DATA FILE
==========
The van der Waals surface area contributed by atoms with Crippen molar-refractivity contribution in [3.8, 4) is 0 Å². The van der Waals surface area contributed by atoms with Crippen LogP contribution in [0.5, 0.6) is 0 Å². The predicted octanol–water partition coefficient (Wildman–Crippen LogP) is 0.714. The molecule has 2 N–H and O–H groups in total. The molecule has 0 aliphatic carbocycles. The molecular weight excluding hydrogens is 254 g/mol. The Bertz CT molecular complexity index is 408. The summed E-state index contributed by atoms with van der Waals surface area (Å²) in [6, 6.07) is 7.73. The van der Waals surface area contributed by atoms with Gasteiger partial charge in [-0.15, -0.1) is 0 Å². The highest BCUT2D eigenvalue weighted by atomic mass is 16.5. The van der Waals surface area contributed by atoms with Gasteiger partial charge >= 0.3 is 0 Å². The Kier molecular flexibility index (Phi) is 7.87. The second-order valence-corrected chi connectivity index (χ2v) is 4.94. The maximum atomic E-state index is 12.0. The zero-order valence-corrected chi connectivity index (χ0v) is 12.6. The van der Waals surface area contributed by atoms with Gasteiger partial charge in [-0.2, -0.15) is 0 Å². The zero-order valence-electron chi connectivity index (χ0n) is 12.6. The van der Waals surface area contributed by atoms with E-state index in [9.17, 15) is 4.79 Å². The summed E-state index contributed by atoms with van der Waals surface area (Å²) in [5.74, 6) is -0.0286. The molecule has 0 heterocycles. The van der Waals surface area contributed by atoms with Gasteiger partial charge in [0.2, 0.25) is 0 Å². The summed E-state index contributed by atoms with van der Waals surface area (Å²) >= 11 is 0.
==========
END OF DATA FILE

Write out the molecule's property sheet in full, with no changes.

The van der Waals surface area contributed by atoms with Crippen molar-refractivity contribution in [3.8, 4) is 0 Å². The van der Waals surface area contributed by atoms with Crippen LogP contribution in [0.5, 0.6) is 0 Å². The predicted octanol–water partition coefficient (Wildman–Crippen LogP) is 0.714. The molecule has 2 N–H and O–H groups in total. The molecule has 0 aliphatic carbocycles. The molecular weight excluding hydrogens is 254 g/mol. The Bertz CT molecular complexity index is 408. The summed E-state index contributed by atoms with van der Waals surface area (Å²) in [6, 6.07) is 7.73. The van der Waals surface area contributed by atoms with Gasteiger partial charge in [-0.15, -0.1) is 0 Å². The highest BCUT2D eigenvalue weighted by atomic mass is 16.5. The van der Waals surface area contributed by atoms with Gasteiger partial charge >= 0.3 is 0 Å². The Kier molecular flexibility index (Phi) is 7.87. The second-order valence-corrected chi connectivity index (χ2v) is 4.94. The maximum atomic E-state index is 12.0. The zero-order valence-corrected chi connectivity index (χ0v) is 12.6. The van der Waals surface area contributed by atoms with Gasteiger partial charge in [-0.2, -0.15) is 0 Å². The zero-order valence-electron chi connectivity index (χ0n) is 12.6. The van der Waals surface area contributed by atoms with E-state index in [9.17, 15) is 4.79 Å². The summed E-state index contributed by atoms with van der Waals surface area (Å²) in [5.74, 6) is -0.0286. The molecule has 0 heterocycles. The van der Waals surface area contributed by atoms with Gasteiger partial charge in [0.2, 0.25) is 0 Å². The summed E-state index contributed by atoms with van der Waals surface area (Å²) >= 11 is 0.